South Africa’s first black rugby captain Siya Kolisi may have made an even more positive impact on unity in the country than the iconic gesture of Nelson Mandela donning a Springboks jersey for the 1995 Rugby World Cup final, former flyhalf Joel Stransky says.
Stransky put over the decisive drop-goal as South Africa beat New Zealand to win the Webb Ellis Cup 24 years ago, and watched from the podium as a beaming President Mandela triumphantly passed the gold trophy to captain Francois Pienaar.
It was a hugely symbolic moment that offered redemption for rugby, which until then had been seen as the preserve of South Africa’s white minority and a symbol of the apartheid system.
In a tumultuous period of uncertainty in the country, where ordinary citizens fretted over the future, Mandela’s wearing of the Springboks jersey sent out a clear reconciliatory signal.
But almost a quarter of a century later the symbolism of a black man leading out the team in Saturday’s final against England offers even more positives for a society dealing with rampant crime, unemployment, corruption and economic hardships.
“If Siya Kolisi can lift the trophy it will be massive, but just making the final has already given us tremendous hope,” Stransky told Reuters in an interview.
“There has been a great sense of achievement already and that is on the back of our first black captain providing the inspiration.”
The victorious 1995 squad had just one black player in Chester Williams, the iconic winger who passed away following a heart attack on September 6 this year.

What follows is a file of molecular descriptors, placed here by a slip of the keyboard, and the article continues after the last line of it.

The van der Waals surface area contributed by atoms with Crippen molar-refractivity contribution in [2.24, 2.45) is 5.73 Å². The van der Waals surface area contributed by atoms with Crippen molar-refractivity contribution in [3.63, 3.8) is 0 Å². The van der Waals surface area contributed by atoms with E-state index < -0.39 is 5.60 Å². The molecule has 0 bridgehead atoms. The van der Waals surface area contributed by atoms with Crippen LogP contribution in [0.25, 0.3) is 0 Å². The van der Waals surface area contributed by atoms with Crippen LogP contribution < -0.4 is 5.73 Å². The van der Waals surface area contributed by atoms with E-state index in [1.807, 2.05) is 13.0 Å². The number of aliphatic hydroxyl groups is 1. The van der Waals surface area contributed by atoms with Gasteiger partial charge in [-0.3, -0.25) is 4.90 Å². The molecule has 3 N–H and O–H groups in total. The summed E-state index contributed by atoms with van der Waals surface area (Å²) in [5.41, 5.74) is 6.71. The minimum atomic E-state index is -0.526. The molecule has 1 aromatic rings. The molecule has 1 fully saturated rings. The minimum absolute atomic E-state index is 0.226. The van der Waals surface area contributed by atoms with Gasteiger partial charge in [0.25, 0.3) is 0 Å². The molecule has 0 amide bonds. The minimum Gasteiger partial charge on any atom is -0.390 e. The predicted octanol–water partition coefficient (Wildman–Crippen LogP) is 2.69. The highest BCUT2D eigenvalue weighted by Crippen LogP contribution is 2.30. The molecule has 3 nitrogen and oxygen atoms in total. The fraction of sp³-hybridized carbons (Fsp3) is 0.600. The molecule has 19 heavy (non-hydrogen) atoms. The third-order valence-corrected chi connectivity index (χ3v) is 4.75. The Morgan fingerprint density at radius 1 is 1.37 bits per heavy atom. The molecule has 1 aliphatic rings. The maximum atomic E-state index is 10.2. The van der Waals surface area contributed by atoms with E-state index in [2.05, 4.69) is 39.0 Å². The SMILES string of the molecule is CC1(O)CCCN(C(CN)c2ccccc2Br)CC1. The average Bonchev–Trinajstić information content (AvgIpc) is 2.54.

On Saturday, when South Africa face England in the final in Yokohama, the starting 15 will feature seven non-white players.
“What was most important was how Nelson Mandela used Chester as a pin-up boy and in doing so used rugby to unite the nation,” Stransky says.
“We went through a period of around 18 months where sport gave us great belief and hope by bringing people together. We not only won the World Cup, but also the Africa Cup of Nations in 1996.
“We crossed many borders and came through that period of uncertainty in good shape.
“SA Rugby has done, over the years, an enormous amount. I think what they are not good at is waving a banner and telling everybody about them,” he adds.
“If you go watch youth club rugby, or schools rugby, it is very much dominated by kids from all backgrounds.”
Kolisi’s journey, rising out of poverty in the crime-ridden Zwide township near Port Elizabeth to the brink of lifting the World Cup, is a story that all in the ‘Rainbow Nation’ have rallied behind.
Prop Tendai Mtawarira says the team recognise the significance of the moment and also what a win on Saturday would mean to the country.
“What Siya has achieved has been remarkable. For a young kid to rise above his circumstances and become Springbok captain, and lead the way he has, it’s been inspirational to all South Africans – from all walks of life,” he said in Japan this week.
Coach Rassie Erasmus also knows there is a lot more at stake on Saturday than a trophy.
“Rugby is one of the things that, for a few minutes and sometimes a few hours, days and months, if we win people seem to forget about their disagreements,” he said.
“We are trying to win for South Africa, and not just for the supporters, but because our country needs a lot of things and we want to help fix that.”